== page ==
|Jumping Bush Cricket (JBC)|
I hadn't identified the bush cricket's call in the wild until Sunday night. I googled, listened to the sound file on musicofnature.org, then stepped out on the deck at Bull Creek and sure enough, there they were singing. Were they prompted by the night, still warm but with the first cold snap forecast for the next few days? Maybe it's the falling leaves, the movement of the pigmy rattlesnakes seeking their den, or the rattle of chinkapin oak acorns on the metal barn roof.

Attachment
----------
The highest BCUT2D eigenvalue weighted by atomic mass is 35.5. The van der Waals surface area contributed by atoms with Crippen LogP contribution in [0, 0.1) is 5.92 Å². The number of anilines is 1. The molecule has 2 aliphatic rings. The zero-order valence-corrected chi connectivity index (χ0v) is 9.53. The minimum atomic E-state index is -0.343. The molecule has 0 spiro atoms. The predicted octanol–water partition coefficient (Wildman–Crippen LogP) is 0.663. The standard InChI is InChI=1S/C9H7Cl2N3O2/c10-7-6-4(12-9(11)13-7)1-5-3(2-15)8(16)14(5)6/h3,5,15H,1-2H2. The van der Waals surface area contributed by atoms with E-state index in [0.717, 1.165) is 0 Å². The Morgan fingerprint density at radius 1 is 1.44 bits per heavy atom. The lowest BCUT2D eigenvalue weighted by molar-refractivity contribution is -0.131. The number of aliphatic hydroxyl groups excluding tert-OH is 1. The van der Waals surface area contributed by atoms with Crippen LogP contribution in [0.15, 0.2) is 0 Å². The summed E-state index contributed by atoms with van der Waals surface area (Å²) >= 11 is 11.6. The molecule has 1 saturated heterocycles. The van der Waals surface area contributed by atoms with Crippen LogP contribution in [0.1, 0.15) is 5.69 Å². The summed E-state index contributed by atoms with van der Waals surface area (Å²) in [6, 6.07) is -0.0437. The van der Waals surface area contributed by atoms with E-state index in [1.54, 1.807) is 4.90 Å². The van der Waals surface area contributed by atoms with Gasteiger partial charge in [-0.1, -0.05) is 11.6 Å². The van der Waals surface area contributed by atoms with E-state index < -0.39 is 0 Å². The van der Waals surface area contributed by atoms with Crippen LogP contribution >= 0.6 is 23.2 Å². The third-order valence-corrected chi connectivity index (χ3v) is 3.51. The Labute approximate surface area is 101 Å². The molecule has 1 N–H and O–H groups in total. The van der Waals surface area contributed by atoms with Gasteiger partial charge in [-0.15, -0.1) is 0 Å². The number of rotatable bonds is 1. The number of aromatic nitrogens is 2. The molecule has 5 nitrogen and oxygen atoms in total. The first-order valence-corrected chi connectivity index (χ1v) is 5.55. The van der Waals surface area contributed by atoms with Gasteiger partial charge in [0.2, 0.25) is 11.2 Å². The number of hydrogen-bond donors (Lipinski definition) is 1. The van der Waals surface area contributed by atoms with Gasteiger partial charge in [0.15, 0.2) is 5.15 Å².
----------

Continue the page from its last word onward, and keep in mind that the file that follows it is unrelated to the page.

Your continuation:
The cricket's "song" is actually stridulation, a sound produced by rubbing body parts together. These are specialty organs, frequently with a rasp-like or scraper surface. These rubbing surfaces can include legs, thoracic structures, etc. Crickets and katydids produce their sound by rubbing one wing scraper against the other wing.
|JBC stridulating- click to enlarge|
Is this the warmup of their vocalizations or their swan song of winter? Step outside and tune in to find out.
* Jumping bush cricket's song is here.
** Stridulation photograph by David M. Stone of http://thingsbiological.wordpress.com